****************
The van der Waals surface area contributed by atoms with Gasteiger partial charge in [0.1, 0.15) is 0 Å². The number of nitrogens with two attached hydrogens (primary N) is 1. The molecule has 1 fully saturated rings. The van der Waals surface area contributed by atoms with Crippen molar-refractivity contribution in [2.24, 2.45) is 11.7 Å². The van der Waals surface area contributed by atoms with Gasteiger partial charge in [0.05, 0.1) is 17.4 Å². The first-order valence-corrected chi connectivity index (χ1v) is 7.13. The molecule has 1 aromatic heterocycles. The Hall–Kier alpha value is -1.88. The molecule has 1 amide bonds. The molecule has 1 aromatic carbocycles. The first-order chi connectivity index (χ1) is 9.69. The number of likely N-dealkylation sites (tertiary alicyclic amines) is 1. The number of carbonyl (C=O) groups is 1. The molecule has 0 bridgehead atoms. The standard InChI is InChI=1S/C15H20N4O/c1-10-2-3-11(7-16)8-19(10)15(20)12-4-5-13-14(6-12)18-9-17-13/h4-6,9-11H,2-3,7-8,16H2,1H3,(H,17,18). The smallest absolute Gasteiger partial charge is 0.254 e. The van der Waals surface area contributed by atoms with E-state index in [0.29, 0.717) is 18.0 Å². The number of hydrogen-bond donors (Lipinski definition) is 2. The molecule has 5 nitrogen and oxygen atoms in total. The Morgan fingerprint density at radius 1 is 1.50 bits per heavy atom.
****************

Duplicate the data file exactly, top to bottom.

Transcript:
The van der Waals surface area contributed by atoms with Gasteiger partial charge in [0.1, 0.15) is 0 Å². The number of nitrogens with two attached hydrogens (primary N) is 1. The molecule has 1 fully saturated rings. The van der Waals surface area contributed by atoms with Crippen molar-refractivity contribution in [2.24, 2.45) is 11.7 Å². The van der Waals surface area contributed by atoms with Gasteiger partial charge in [0.05, 0.1) is 17.4 Å². The first-order valence-corrected chi connectivity index (χ1v) is 7.13. The molecule has 1 aromatic heterocycles. The Hall–Kier alpha value is -1.88. The molecule has 1 amide bonds. The molecule has 1 aromatic carbocycles. The first-order chi connectivity index (χ1) is 9.69. The number of likely N-dealkylation sites (tertiary alicyclic amines) is 1. The number of carbonyl (C=O) groups is 1. The molecule has 0 bridgehead atoms. The standard InChI is InChI=1S/C15H20N4O/c1-10-2-3-11(7-16)8-19(10)15(20)12-4-5-13-14(6-12)18-9-17-13/h4-6,9-11H,2-3,7-8,16H2,1H3,(H,17,18). The smallest absolute Gasteiger partial charge is 0.254 e. The van der Waals surface area contributed by atoms with E-state index in [0.29, 0.717) is 18.0 Å². The number of hydrogen-bond donors (Lipinski definition) is 2. The molecule has 5 nitrogen and oxygen atoms in total. The Morgan fingerprint density at radius 1 is 1.50 bits per heavy atom.